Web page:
“1. The competent authorities of both Sides shall exchange such information as is foreseeably relevant for carrying out the provisions of this Arrangement or to the administration or enforcement of the domestic laws of both Sides concerning taxes covered by this Arrangement, insofar as the taxation thereunder is not contrary to this Arrangement. The exchange of information is not restricted by Article 1.

2. Any information received under paragraph 1 by One Side shall be treated as secret in the same manner as information obtained under the domestic laws of that Side and shall be disclosed only to persons or authorities (including courts and administrative bodies) concerned with the assessment or collection of, the enforcement or prosecution in respect of, or the determination of appeals in relation to, the taxes referred to in paragraph 1. Such persons or authorities shall use the information only for such purposes. They may disclose the information in public court proceedings or in judicial decisions, including, in the case of the Hong Kong Special Administrative Region, the decisions of the Board of Review.

3. In no case shall the provisions of paragraphs 1 and 2 be construed so as to impose on One Side the obligation:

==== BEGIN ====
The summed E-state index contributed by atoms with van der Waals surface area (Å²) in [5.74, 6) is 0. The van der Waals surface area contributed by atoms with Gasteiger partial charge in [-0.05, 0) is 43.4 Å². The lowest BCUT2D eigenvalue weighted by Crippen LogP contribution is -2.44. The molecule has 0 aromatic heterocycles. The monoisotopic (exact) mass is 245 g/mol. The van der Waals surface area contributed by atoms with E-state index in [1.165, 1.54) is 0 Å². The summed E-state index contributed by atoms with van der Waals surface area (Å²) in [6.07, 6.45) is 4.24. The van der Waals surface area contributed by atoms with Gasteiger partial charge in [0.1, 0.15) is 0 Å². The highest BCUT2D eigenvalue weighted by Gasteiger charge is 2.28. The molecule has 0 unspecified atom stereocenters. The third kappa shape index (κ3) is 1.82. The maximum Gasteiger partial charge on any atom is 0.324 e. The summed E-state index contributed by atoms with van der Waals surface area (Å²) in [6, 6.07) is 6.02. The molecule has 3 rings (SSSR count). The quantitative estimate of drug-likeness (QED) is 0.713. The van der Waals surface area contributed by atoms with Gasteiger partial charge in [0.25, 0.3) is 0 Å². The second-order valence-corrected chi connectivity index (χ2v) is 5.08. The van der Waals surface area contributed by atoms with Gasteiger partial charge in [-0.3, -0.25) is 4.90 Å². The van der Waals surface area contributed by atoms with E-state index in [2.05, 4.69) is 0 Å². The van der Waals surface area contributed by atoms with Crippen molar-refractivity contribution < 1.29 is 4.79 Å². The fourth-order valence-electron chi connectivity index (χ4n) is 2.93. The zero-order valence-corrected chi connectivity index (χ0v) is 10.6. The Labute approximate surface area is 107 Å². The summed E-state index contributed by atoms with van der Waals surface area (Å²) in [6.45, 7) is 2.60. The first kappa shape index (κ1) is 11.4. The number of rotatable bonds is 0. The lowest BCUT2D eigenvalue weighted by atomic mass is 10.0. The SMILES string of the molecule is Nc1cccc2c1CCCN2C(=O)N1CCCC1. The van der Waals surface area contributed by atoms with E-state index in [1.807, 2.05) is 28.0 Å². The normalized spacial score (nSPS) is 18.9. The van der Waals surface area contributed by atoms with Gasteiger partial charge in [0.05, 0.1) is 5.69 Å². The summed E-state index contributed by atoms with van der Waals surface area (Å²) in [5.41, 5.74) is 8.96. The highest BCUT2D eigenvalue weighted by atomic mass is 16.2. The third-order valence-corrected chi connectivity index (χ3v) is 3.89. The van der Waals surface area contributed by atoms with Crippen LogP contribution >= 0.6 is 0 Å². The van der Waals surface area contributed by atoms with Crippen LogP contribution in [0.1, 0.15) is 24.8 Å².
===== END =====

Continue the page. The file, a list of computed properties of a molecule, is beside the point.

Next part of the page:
(1) to carry out administrative measures at variance with the laws and administrative practice of that Side or of the Other Side;

(2) to supply information which is not obtainable under the laws or in the normal course of the administration of that Side or of the Other Side;

(3) to supply information which would disclose any trade, business, industrial, commercial or professional secret or trade process, or information, the disclosure of which would be contrary to public policy.

4. If information is requested by One Side in accordance with this Article, the Other Side shall use its information gathering measures to obtain the requested information, even though that Other Side may not need such information for its own tax purposes. The obligation contained in the preceding sentence is subject to the limitations of paragraph 3 but in no case shall such limitations be construed to permit One Side to decline to supply information solely because it has no domestic interest in such information.